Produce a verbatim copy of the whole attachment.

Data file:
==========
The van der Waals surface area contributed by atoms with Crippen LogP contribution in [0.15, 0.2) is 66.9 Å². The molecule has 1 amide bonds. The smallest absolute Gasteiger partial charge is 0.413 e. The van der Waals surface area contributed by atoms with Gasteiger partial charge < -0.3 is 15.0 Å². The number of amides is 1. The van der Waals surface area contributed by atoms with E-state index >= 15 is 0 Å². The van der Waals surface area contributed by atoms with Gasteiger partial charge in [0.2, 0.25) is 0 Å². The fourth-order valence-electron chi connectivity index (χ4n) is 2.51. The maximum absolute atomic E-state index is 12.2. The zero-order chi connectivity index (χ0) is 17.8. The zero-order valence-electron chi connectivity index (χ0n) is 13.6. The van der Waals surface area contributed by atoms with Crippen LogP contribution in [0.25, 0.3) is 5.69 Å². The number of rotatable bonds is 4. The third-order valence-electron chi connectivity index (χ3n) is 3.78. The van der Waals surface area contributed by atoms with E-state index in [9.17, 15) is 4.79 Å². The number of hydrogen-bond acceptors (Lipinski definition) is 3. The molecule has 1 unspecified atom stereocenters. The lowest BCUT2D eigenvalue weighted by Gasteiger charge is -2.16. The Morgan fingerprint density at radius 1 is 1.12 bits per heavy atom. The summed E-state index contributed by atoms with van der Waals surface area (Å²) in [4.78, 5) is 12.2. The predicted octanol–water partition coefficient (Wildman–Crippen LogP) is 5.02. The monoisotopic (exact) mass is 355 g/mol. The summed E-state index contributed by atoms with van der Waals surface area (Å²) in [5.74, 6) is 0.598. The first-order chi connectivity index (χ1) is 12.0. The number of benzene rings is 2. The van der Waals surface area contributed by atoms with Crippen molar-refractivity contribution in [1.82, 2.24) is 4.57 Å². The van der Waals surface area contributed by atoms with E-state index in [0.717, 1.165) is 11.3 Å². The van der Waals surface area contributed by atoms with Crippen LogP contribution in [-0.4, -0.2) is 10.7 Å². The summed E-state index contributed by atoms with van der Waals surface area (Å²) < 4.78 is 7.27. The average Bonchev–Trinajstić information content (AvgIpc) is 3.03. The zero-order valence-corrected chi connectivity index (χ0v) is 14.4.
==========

The van der Waals surface area contributed by atoms with Crippen LogP contribution in [0.15, 0.2) is 66.9 Å². The molecule has 1 amide bonds. The smallest absolute Gasteiger partial charge is 0.413 e. The van der Waals surface area contributed by atoms with Gasteiger partial charge < -0.3 is 15.0 Å². The number of amides is 1. The van der Waals surface area contributed by atoms with E-state index >= 15 is 0 Å². The van der Waals surface area contributed by atoms with Gasteiger partial charge in [0.2, 0.25) is 0 Å². The fourth-order valence-electron chi connectivity index (χ4n) is 2.51. The maximum absolute atomic E-state index is 12.2. The zero-order chi connectivity index (χ0) is 17.8. The zero-order valence-electron chi connectivity index (χ0n) is 13.6. The van der Waals surface area contributed by atoms with Crippen LogP contribution in [0.25, 0.3) is 5.69 Å². The number of rotatable bonds is 4. The third-order valence-electron chi connectivity index (χ3n) is 3.78. The van der Waals surface area contributed by atoms with E-state index in [9.17, 15) is 4.79 Å². The number of hydrogen-bond acceptors (Lipinski definition) is 3. The molecule has 1 unspecified atom stereocenters. The lowest BCUT2D eigenvalue weighted by Gasteiger charge is -2.16. The Morgan fingerprint density at radius 1 is 1.12 bits per heavy atom. The summed E-state index contributed by atoms with van der Waals surface area (Å²) in [4.78, 5) is 12.2. The predicted octanol–water partition coefficient (Wildman–Crippen LogP) is 5.02. The monoisotopic (exact) mass is 355 g/mol. The summed E-state index contributed by atoms with van der Waals surface area (Å²) in [5.74, 6) is 0.598. The first-order chi connectivity index (χ1) is 12.0. The number of benzene rings is 2. The van der Waals surface area contributed by atoms with Crippen molar-refractivity contribution in [1.82, 2.24) is 4.57 Å². The van der Waals surface area contributed by atoms with E-state index in [0.717, 1.165) is 11.3 Å². The van der Waals surface area contributed by atoms with Crippen LogP contribution in [-0.4, -0.2) is 10.7 Å². The summed E-state index contributed by atoms with van der Waals surface area (Å²) < 4.78 is 7.27. The average Bonchev–Trinajstić information content (AvgIpc) is 3.03. The zero-order valence-corrected chi connectivity index (χ0v) is 14.4.